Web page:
The European Humanities University was founded in Minsk in 1992 and closed by Belarusian authorities in 2004. It re-launched activities in Vilnius in 2005 and was granted the status of a Lithuanian university in 2006. Specifically, the Faculty of Social Sciences of EHU, being the umbrella for various research centres and programmes, developed a strong profile in visual, cultural and urban studies. The scholars involved in the RESPECT project are active members of the ‘Laboratory of Visual and Cultural Studies’, the ‘Centre for Gender Studies’ and, most notably, the ‘Laboratory of Critical Urbanism’. Numerous works by the EHU scholars were dedicated to the problems of gender discrimination, political marginalisation, visual propaganda and alternative cultural scene (art, rock music, Web-projects, etc.). The newly born centre for critical urban studies enriched the general agenda by bringing in the question of the planning of urban spaces in various cities of Belarus.
Alexei Pikulik (EHU Unit coordinator) obtained an MA in Sociology and Social Anthropology at the Central European University (Budapest) and is about to defend his doctoral dissertation at the European University Institute (Florence, Italy). He is a Lecturer at the European Humanities University. His main research interests include: political economy, sociology of property-rights, institutionalism.
Andrei Gornykh is Professor at the Department of Media at the European Humanities University, where he teaches courses on Psychoanalysis and Society, Critical Theory, Subject, Body and Power in the philosophy of the 20th century. His current book project is entitled Visual Studies of Capitalism: From Renaissance Perspective to Youtube. He is also a producer and director of several documentary films and of a series of multimedia projects (2008 – DVD “History, Society, Cinema: representation of WW II in the Soviet cinema”, 2006 - CD-ROM “Lines of difference in the history of art” and others).
Siarhei Liubimau teaches at the European Humanities University and is finishing his doctoral dissertation at the Graduate School for Social Research, Polish Academy of Science (Warsaw, Poland). He was trained in cultural studies (EHU), sociology (CSS Warsaw) and urban studies (Bauhaus Kolleg, Dessau). In 2007, he was a co-founder of the Laboratory of Critical Urbanism, serving as a platform for the scholars and practitioners interested in urban research.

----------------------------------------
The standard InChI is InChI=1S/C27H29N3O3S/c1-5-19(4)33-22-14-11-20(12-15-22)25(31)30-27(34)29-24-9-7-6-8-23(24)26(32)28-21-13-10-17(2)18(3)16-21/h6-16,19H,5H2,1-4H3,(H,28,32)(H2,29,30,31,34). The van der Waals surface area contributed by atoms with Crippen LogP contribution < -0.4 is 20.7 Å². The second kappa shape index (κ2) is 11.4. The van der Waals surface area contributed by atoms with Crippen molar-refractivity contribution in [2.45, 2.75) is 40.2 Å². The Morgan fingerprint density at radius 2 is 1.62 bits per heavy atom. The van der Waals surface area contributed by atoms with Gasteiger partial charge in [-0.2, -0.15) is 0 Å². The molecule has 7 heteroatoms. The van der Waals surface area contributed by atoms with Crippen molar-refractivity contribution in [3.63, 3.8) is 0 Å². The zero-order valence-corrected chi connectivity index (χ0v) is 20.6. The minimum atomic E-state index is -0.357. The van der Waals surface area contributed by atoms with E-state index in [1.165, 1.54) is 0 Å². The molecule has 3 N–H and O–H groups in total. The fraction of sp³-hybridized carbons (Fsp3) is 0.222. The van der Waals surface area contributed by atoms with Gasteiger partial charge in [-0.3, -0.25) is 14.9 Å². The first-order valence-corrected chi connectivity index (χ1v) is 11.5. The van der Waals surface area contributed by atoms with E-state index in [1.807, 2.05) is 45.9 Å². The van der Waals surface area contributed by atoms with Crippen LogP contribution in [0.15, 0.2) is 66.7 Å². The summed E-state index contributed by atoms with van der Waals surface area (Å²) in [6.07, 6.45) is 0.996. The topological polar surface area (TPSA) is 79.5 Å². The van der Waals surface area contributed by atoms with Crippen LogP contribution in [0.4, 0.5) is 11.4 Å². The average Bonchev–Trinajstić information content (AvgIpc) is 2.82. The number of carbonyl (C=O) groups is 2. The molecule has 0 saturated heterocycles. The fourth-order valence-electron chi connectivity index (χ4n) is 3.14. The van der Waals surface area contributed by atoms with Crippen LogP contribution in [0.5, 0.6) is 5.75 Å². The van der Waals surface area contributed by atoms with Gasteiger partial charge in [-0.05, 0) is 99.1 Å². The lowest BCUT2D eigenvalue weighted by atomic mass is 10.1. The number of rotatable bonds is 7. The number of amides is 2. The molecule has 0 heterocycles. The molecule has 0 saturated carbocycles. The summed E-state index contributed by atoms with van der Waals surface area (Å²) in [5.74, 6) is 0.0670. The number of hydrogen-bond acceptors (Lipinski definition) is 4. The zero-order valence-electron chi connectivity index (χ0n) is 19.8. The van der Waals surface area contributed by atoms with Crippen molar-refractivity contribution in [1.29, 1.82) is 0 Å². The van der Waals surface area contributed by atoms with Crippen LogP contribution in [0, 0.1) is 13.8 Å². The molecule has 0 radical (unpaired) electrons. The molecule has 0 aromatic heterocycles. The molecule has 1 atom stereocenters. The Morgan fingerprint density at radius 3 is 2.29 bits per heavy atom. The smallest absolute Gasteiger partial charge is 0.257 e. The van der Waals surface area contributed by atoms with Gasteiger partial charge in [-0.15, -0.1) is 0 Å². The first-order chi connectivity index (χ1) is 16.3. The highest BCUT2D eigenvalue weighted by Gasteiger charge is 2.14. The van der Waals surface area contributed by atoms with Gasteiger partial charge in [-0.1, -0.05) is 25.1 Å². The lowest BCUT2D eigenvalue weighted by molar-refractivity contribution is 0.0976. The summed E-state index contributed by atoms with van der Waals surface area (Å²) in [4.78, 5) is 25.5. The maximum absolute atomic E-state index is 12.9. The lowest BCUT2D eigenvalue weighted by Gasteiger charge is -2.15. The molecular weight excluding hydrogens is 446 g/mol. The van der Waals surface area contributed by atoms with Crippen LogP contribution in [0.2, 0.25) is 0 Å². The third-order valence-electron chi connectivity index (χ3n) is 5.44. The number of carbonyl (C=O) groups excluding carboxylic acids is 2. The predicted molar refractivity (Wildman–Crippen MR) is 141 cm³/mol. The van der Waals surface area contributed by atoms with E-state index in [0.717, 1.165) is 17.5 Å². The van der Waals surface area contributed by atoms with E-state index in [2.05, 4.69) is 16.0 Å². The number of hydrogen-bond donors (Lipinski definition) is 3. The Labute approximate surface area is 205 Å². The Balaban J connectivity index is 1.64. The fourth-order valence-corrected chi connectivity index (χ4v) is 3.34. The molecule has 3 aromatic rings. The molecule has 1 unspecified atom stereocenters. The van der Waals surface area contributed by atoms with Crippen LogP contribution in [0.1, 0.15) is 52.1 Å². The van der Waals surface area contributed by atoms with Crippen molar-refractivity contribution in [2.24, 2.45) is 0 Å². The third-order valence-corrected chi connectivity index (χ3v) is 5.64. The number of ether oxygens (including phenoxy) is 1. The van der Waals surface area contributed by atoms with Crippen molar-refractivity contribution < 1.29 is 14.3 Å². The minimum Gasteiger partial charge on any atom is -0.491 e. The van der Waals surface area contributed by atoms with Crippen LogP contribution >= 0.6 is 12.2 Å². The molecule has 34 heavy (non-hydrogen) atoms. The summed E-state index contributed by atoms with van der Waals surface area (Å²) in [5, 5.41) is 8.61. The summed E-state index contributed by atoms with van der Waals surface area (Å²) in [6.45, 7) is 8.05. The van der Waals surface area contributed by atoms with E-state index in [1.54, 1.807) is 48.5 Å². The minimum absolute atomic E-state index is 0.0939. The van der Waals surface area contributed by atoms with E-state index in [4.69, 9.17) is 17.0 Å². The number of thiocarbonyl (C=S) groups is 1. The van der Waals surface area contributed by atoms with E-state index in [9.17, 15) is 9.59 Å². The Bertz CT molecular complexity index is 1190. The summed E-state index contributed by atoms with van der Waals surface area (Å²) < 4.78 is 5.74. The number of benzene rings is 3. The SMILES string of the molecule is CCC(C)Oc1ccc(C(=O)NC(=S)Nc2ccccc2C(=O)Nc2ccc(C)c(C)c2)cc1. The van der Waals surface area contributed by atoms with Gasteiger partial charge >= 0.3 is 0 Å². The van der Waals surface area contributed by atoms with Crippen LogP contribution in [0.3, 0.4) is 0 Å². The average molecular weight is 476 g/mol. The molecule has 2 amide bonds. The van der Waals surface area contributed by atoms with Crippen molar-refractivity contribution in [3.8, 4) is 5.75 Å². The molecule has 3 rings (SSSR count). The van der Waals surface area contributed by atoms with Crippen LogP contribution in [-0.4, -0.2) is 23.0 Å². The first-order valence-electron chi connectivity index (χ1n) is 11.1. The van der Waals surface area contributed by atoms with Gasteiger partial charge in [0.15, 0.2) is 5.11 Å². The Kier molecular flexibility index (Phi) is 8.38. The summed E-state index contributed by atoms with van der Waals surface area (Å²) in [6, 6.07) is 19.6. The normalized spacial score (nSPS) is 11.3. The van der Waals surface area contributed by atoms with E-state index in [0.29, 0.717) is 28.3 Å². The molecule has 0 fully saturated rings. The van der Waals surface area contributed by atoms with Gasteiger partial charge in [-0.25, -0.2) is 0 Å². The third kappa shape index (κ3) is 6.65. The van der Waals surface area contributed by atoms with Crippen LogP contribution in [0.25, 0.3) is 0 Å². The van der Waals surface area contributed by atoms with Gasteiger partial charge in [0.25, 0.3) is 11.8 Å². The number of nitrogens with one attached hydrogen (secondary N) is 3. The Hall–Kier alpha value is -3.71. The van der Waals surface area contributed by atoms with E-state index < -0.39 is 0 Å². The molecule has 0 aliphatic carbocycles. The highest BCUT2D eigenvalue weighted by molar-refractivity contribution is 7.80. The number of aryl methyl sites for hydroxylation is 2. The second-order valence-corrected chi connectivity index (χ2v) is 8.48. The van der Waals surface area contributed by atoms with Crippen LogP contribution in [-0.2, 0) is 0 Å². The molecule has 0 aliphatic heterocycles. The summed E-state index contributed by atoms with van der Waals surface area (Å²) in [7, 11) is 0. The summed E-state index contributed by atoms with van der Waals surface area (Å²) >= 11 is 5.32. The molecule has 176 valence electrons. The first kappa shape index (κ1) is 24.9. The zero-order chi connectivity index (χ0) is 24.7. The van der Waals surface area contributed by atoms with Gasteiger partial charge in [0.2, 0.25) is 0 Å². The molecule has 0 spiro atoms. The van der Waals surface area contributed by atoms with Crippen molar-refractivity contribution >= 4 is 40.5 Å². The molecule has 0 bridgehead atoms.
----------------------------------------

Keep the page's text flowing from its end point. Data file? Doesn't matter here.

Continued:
Ryhor Miniankou is Professor and Dean of the School of Undergraduate Studies, European Humanities University. His main academic interests include: philosophy of human rights, epistemology, moral philosophy, political and social theory.
Irina Mirea has an MA in Sociology and Social Anthropology (Central European University, Budapest) and is soon to defend her doctoral dissertation in Contemporary History in the University of Tor Vergata (Rome, Italy). Currently, she works as a Lecturer at the European Humanities University. Her main research interests include: social exclusion and marginalization; multicultural environments; anthropology of migration; sociology of music; online communities and the internet.
Almira Ousmanova is Professor at the Department of Media and Director of the MA programme in Cultural Studies at the European Humanities University. Her major publications include: Umberto Eco: Paradoxes of Interpretation (2000); Gender Histories from Eastern Europe (co-edited with Elena Gapova and Andrea Peto 2002); Bi-Textuality and Cinema (ed., 2003), Gender and Transgression in Visual Arts (ed., 2006), Visual (as) Violence (ed., 2007), Belarusian Format: Invisible Reality (ed., 2008). Her current book project is Representation and History: The Cinematic Images of “the Soviet”.
Olga Shparaga is Associate Professor at the Department of Philosophy and Political Sciences at the European Humanities University. She obtained a PhD in Philosophy from the Belarus State University in 2001. Dr Shparaga is co-editor of the Internet journal ‘New Europe’ and editor of the book European perspective of Belarus: intellectual models (EHU 2007). She is also scientific editor of Jan Patočka’s book Kacířské eseje o filosofii dějin (Russian translation).